Only 2% of Wisconsin restaurants are Black-owned, this couple is changing that with an ingenious idea

Abu Mubarik May 23, 2024
Emerald Mills-Williams and Jervel Williams stand for a photo. Photo courtesy Emerald Mills-Williams

According to data from the National Restaurant Association, only 2 percent of restaurants in Wisconsin are owned by Black entrepreneurs. Black businesses in general have a challenge starting a business, with the most obvious being financial barriers.

In the food industry in Milwaukee, Wisconsin, a Black business owner with perfect credit still finds it very hard to raise funds because most banks won’t fund a restaurant that’s less than eight years old, Emerald Mills-Williams told WPR.

Mills-Williams is behind a Milwaukee incubator called Turning Tables, which supports future Black restaurant owners. She owns the business with her husband.

“Most people that are African American—and other minorities in a lot of cases—aren’t financing businesses through traditional financing, meaning they’re bootstrapping. They’re using their own personal resources, as did we, even though we did have some funding,” Mills-Williams said.

“In addition to that, if you have access to capital, you can’t hire the people with the skill level that you need in all areas. You may operate a business and not have an accountant right away. You may operate a business and not have an HR team or person right away. You may not have an events coordinator in your restaurant. You may be doing all those positions yourself.”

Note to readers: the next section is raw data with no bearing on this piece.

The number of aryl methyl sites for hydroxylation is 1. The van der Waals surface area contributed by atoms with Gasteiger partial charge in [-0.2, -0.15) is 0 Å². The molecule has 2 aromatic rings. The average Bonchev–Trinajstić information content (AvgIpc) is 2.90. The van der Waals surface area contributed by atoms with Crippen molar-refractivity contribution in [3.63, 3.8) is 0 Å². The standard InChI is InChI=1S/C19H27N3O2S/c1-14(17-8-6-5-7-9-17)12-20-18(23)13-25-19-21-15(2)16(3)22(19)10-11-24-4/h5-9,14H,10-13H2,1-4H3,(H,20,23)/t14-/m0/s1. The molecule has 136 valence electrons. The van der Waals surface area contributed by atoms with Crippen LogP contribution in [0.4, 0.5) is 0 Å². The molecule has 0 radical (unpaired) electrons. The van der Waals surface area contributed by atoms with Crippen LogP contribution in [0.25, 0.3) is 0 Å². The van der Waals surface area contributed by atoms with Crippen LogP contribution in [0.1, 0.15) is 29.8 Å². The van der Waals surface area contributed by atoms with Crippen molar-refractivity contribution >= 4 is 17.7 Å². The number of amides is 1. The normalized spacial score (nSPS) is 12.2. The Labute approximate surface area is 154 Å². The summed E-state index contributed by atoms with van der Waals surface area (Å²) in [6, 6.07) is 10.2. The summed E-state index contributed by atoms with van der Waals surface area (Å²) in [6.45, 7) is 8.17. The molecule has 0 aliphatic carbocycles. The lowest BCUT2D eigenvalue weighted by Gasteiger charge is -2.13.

Mills-Williams’ startup restaurant, Turning Tables, calls itself a “food incubator” that serves as a working kitchen for unlicensed chefs and potential food entrepreneurs. According to the food entrepreneur, Turning Tables came about as a combination of different things. “Most importantly,” she told WPR, “when I became aware that only 9 percent of restaurant owners are African American and in Wisconsin, it’s only 2 percent.”

After two years of operating in downtown Turner Hall, Turning Tables recently moved to a new space to recommit to its model as a learning kitchen.

“To be completely honest, the move was a little bit unexpected, Mills-Williams told WPR. “There were a lot of (financial) projections given to us. Turner Hall is a great space, but it probably wouldn’t have been ideal for a startup restaurant.”

“We realized really early on that we probably won’t get anywhere near those projections unless we abandon our mission and just become focused on being the restaurant. And even with doing that, it seemed like we may need some additional help from some sort of miracle.”

On what the new location has to offer, Mills-Williams said there were some barriers around licensing and having hot food vendors in the old location. She noted that the law is written in such a way that food entrepreneurs would have to already be licensed to be able to sell food at all.

“The way that we are set up now will be more or less like a market. We will have different rotating hot food vendors on various different days of the week. People can experience the vendors and we won’t be the ones that have to bend and produce food every day as we did in that space.

“People will be able to get a taste of the local up-and-coming vendors or vendors that have businesses but don’t have brick and mortars — maybe operate a food truck and can only do it during a good season or maybe are just caterers and don’t have a place to sell their food when they’re not catering,” she said.

Last Edited by:Mildred Europa Taylor Updated: May 23, 2024


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